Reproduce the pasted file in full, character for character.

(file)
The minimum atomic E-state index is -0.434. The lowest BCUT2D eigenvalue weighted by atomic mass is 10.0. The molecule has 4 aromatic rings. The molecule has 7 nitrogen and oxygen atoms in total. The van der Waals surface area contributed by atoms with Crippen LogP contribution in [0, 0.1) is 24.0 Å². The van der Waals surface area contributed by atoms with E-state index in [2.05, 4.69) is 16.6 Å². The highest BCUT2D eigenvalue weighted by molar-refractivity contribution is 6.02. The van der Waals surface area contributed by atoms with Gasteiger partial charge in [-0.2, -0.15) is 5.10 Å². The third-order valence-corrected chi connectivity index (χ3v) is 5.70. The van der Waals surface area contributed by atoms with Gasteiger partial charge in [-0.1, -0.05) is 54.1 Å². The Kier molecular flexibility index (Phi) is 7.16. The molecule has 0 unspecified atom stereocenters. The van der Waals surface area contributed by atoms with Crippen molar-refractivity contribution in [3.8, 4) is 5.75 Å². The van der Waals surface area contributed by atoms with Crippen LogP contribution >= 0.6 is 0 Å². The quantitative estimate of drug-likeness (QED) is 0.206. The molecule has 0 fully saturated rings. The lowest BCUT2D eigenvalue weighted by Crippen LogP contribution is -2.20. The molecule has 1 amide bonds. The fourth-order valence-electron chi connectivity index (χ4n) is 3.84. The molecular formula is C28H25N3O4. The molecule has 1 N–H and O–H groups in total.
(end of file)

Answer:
The minimum atomic E-state index is -0.434. The lowest BCUT2D eigenvalue weighted by atomic mass is 10.0. The molecule has 4 aromatic rings. The molecule has 7 nitrogen and oxygen atoms in total. The van der Waals surface area contributed by atoms with Crippen LogP contribution in [0, 0.1) is 24.0 Å². The van der Waals surface area contributed by atoms with E-state index in [2.05, 4.69) is 16.6 Å². The highest BCUT2D eigenvalue weighted by molar-refractivity contribution is 6.02. The van der Waals surface area contributed by atoms with Gasteiger partial charge in [-0.2, -0.15) is 5.10 Å². The third-order valence-corrected chi connectivity index (χ3v) is 5.70. The van der Waals surface area contributed by atoms with Gasteiger partial charge in [-0.1, -0.05) is 54.1 Å². The Kier molecular flexibility index (Phi) is 7.16. The molecule has 0 unspecified atom stereocenters. The van der Waals surface area contributed by atoms with Crippen molar-refractivity contribution in [3.8, 4) is 5.75 Å². The van der Waals surface area contributed by atoms with Crippen LogP contribution >= 0.6 is 0 Å². The quantitative estimate of drug-likeness (QED) is 0.206. The molecule has 0 fully saturated rings. The lowest BCUT2D eigenvalue weighted by Crippen LogP contribution is -2.20. The molecule has 1 amide bonds. The fourth-order valence-electron chi connectivity index (χ4n) is 3.84. The molecular formula is C28H25N3O4. The molecule has 1 N–H and O–H groups in total.